Have Milk, Will Travel | Bravado Designs USA

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Have Milk, Will Travel

Today's post comes to us from our friend Corinne McDermott, the founder of Have Baby Will Travel, your online guide for travel with babies, toddlers and young children. Having nursed two children, Corinne shares her tips on how to maximize your vacation with a nursling.

One of the most beautiful memories I have of our trip to Florida a few years back is nursing my son on the beach. Both of us damp and salty from our dip in the Gulf, he nestled in for his pre-afternoon-nap feed, while the breeze blew my hair and the sand tickled my toes. A wave of bliss washed over me as I watched my daughter and husband make a sand castle and the baby started to slow down and drift off.  I knew a snapshot of that moment would be permanently embedded in my brain.

One of the few travel regrets that I have is waiting until my daughter finished nursing before we traveled with her. Mostly that was due to my hang-ups about me nursing in public, but by baby #2 I was really more concerned about showing my muffin top than my breast! When my son was ten weeks old, we were off on our first adventure as a family of four. And while we may all have been a tad sleep-deprived, at least we could enjoy a beautiful change of scenery, and I didn’t have to worry about sterilizing bottles in a hotel room.

As a new mom I never would have believed it, but the younger the (breastfeeding) baby, the easier the travel companion!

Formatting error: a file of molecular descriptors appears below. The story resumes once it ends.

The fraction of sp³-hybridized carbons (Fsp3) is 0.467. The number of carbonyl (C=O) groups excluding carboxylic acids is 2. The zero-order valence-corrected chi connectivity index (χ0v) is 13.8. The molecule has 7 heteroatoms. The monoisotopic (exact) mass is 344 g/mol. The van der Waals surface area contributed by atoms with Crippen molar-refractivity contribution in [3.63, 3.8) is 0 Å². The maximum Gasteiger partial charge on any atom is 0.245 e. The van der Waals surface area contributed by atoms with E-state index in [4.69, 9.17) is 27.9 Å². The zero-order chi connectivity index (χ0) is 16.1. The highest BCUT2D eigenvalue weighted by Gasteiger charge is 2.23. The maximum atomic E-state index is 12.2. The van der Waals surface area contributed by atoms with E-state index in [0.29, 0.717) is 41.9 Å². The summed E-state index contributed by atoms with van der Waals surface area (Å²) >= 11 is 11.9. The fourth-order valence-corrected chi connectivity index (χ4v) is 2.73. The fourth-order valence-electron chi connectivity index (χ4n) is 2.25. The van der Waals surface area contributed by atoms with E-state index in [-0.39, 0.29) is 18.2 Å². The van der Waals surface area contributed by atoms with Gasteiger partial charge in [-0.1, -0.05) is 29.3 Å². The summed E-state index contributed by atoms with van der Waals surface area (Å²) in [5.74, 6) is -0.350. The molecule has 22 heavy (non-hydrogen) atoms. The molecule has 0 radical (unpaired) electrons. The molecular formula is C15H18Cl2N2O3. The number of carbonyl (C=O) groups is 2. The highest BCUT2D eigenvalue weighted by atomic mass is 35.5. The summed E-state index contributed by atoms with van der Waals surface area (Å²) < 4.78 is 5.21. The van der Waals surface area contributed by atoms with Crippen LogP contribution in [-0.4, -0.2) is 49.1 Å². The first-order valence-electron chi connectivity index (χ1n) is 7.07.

There are just a few things to keep in mind before you take off with your breastfeeding baby in tow:

1. Hydrate: The heat of the summer sun, and visiting southern climates, means that both you and baby will need extra liquids to stay hydrated. If baby is exclusively nursing, offer extra feeds, and make sure you drink extra water as well.

2. Rest: It may be tempting to climb that pyramid or hike that extra-long trail while babe is still content to tag along in a sling. You can still do it but be sure to schedule in time to rest too because being away from home and the chores and distractions that exist there means you can actually nap when baby does, so do it!

3. Relax: While a breastfeeding baby is very portable, if you over schedule your days you’ll all be stressed out and cranky. Plan for easy sightseeing and lots of wiggle room for just hanging out in a park and soaking up the surroundings.

Whether by plane, train, or automobile, don’t be afraid to venture out and see the world with your baby in tow! It’s still totally doable once they’re older and on to solids and sippies, but the extra baggage just means less room in the suitcase for your stuff!

Do you have any tips for traveling with a nursing baby?